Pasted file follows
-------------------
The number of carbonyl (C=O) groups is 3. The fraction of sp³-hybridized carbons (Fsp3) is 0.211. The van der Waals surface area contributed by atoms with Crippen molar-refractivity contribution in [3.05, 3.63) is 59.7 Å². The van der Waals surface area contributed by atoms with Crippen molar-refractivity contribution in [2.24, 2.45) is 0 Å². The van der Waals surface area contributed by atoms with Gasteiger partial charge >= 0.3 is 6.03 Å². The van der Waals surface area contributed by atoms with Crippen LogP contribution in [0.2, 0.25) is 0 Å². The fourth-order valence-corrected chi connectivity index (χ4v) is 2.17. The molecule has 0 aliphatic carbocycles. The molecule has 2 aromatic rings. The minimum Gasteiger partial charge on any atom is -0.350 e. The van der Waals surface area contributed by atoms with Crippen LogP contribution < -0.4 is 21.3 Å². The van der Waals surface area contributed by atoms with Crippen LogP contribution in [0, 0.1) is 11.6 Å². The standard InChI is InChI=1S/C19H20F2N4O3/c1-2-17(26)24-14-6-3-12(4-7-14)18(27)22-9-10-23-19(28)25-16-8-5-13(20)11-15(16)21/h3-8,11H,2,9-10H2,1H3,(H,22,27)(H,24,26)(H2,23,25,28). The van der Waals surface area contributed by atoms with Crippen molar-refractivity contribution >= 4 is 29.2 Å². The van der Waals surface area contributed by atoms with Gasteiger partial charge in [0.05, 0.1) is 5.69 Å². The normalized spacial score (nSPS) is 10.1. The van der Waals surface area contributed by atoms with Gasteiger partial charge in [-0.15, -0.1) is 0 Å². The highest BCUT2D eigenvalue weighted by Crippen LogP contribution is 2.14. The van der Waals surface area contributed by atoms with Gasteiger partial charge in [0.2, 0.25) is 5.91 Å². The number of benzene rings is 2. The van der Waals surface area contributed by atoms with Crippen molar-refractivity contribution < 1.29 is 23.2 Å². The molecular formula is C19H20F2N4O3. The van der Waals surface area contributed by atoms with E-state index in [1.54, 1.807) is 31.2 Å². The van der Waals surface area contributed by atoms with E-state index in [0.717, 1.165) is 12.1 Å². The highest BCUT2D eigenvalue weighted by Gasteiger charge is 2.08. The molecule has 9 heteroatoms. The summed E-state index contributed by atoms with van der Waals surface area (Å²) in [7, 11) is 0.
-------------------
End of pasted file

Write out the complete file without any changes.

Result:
The number of carbonyl (C=O) groups is 3. The fraction of sp³-hybridized carbons (Fsp3) is 0.211. The van der Waals surface area contributed by atoms with Crippen molar-refractivity contribution in [3.05, 3.63) is 59.7 Å². The van der Waals surface area contributed by atoms with Crippen molar-refractivity contribution in [2.24, 2.45) is 0 Å². The van der Waals surface area contributed by atoms with Gasteiger partial charge >= 0.3 is 6.03 Å². The van der Waals surface area contributed by atoms with Crippen LogP contribution in [0.2, 0.25) is 0 Å². The fourth-order valence-corrected chi connectivity index (χ4v) is 2.17. The molecule has 0 aliphatic carbocycles. The molecule has 2 aromatic rings. The minimum Gasteiger partial charge on any atom is -0.350 e. The van der Waals surface area contributed by atoms with Crippen LogP contribution < -0.4 is 21.3 Å². The van der Waals surface area contributed by atoms with Crippen LogP contribution in [0, 0.1) is 11.6 Å². The standard InChI is InChI=1S/C19H20F2N4O3/c1-2-17(26)24-14-6-3-12(4-7-14)18(27)22-9-10-23-19(28)25-16-8-5-13(20)11-15(16)21/h3-8,11H,2,9-10H2,1H3,(H,22,27)(H,24,26)(H2,23,25,28). The van der Waals surface area contributed by atoms with Crippen molar-refractivity contribution >= 4 is 29.2 Å². The van der Waals surface area contributed by atoms with Gasteiger partial charge in [0.05, 0.1) is 5.69 Å². The normalized spacial score (nSPS) is 10.1. The van der Waals surface area contributed by atoms with Gasteiger partial charge in [-0.15, -0.1) is 0 Å². The highest BCUT2D eigenvalue weighted by Crippen LogP contribution is 2.14. The van der Waals surface area contributed by atoms with Gasteiger partial charge in [0.2, 0.25) is 5.91 Å². The number of benzene rings is 2. The van der Waals surface area contributed by atoms with Crippen molar-refractivity contribution < 1.29 is 23.2 Å². The molecular formula is C19H20F2N4O3. The van der Waals surface area contributed by atoms with E-state index in [1.54, 1.807) is 31.2 Å². The van der Waals surface area contributed by atoms with E-state index in [0.717, 1.165) is 12.1 Å². The highest BCUT2D eigenvalue weighted by Gasteiger charge is 2.08. The molecule has 9 heteroatoms. The summed E-state index contributed by atoms with van der Waals surface area (Å²) in [7, 11) is 0.